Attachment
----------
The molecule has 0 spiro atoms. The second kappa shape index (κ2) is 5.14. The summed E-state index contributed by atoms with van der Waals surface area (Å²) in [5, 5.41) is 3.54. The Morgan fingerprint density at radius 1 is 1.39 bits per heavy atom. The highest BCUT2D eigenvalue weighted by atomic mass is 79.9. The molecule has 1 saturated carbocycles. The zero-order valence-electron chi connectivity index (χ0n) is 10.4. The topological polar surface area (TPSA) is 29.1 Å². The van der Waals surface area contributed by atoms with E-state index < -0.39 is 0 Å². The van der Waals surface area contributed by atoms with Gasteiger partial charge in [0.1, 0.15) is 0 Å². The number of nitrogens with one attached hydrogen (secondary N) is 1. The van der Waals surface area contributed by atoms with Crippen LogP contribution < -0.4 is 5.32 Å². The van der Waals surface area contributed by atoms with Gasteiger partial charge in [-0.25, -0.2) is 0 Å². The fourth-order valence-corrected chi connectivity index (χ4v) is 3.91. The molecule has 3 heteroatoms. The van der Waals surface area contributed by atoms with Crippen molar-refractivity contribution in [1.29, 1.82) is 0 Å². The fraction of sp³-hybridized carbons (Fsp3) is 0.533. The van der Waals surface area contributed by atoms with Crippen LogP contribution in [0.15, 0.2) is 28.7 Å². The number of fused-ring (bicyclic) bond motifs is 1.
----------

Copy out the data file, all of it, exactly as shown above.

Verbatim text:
The molecule has 0 spiro atoms. The second kappa shape index (κ2) is 5.14. The summed E-state index contributed by atoms with van der Waals surface area (Å²) in [5, 5.41) is 3.54. The Morgan fingerprint density at radius 1 is 1.39 bits per heavy atom. The highest BCUT2D eigenvalue weighted by atomic mass is 79.9. The molecule has 1 saturated carbocycles. The zero-order valence-electron chi connectivity index (χ0n) is 10.4. The topological polar surface area (TPSA) is 29.1 Å². The van der Waals surface area contributed by atoms with E-state index < -0.39 is 0 Å². The van der Waals surface area contributed by atoms with Gasteiger partial charge in [0.1, 0.15) is 0 Å². The number of nitrogens with one attached hydrogen (secondary N) is 1. The van der Waals surface area contributed by atoms with Crippen LogP contribution < -0.4 is 5.32 Å². The van der Waals surface area contributed by atoms with Gasteiger partial charge in [-0.25, -0.2) is 0 Å². The fourth-order valence-corrected chi connectivity index (χ4v) is 3.91. The molecule has 3 heteroatoms. The van der Waals surface area contributed by atoms with Crippen molar-refractivity contribution in [1.29, 1.82) is 0 Å². The fraction of sp³-hybridized carbons (Fsp3) is 0.533. The van der Waals surface area contributed by atoms with Crippen LogP contribution in [0.15, 0.2) is 28.7 Å². The number of fused-ring (bicyclic) bond motifs is 1.